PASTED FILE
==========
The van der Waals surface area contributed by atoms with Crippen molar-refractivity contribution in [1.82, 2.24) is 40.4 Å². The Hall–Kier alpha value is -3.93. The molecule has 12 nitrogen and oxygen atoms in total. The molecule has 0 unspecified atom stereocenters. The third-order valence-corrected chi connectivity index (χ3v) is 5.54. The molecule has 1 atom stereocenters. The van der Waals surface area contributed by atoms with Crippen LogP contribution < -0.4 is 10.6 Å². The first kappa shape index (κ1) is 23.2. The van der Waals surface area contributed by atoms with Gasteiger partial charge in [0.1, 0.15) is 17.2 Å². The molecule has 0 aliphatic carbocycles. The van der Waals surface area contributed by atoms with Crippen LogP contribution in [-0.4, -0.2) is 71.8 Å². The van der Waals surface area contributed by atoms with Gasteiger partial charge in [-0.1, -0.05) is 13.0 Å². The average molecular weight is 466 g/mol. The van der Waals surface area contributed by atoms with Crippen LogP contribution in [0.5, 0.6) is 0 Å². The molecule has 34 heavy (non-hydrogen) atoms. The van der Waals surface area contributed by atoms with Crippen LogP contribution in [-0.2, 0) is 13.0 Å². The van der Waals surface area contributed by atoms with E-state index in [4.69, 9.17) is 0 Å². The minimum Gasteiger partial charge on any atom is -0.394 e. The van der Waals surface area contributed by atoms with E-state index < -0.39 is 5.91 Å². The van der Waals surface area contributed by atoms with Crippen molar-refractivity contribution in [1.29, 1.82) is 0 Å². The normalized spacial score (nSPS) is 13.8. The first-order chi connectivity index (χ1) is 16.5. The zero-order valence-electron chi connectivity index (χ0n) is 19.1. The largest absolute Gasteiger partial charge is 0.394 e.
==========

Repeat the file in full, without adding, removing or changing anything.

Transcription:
The van der Waals surface area contributed by atoms with Crippen molar-refractivity contribution in [1.82, 2.24) is 40.4 Å². The Hall–Kier alpha value is -3.93. The molecule has 12 nitrogen and oxygen atoms in total. The molecule has 0 unspecified atom stereocenters. The third-order valence-corrected chi connectivity index (χ3v) is 5.54. The molecule has 1 atom stereocenters. The van der Waals surface area contributed by atoms with Crippen LogP contribution < -0.4 is 10.6 Å². The first kappa shape index (κ1) is 23.2. The van der Waals surface area contributed by atoms with Gasteiger partial charge in [0.1, 0.15) is 17.2 Å². The molecule has 0 aliphatic carbocycles. The van der Waals surface area contributed by atoms with Crippen LogP contribution in [-0.4, -0.2) is 71.8 Å². The van der Waals surface area contributed by atoms with Gasteiger partial charge in [-0.1, -0.05) is 13.0 Å². The average molecular weight is 466 g/mol. The van der Waals surface area contributed by atoms with Crippen LogP contribution in [0.5, 0.6) is 0 Å². The molecule has 34 heavy (non-hydrogen) atoms. The van der Waals surface area contributed by atoms with Crippen LogP contribution in [-0.2, 0) is 13.0 Å². The van der Waals surface area contributed by atoms with E-state index in [4.69, 9.17) is 0 Å². The minimum Gasteiger partial charge on any atom is -0.394 e. The van der Waals surface area contributed by atoms with E-state index < -0.39 is 5.91 Å². The van der Waals surface area contributed by atoms with Crippen molar-refractivity contribution in [1.29, 1.82) is 0 Å². The normalized spacial score (nSPS) is 13.8. The first-order chi connectivity index (χ1) is 16.5. The zero-order valence-electron chi connectivity index (χ0n) is 19.1. The largest absolute Gasteiger partial charge is 0.394 e.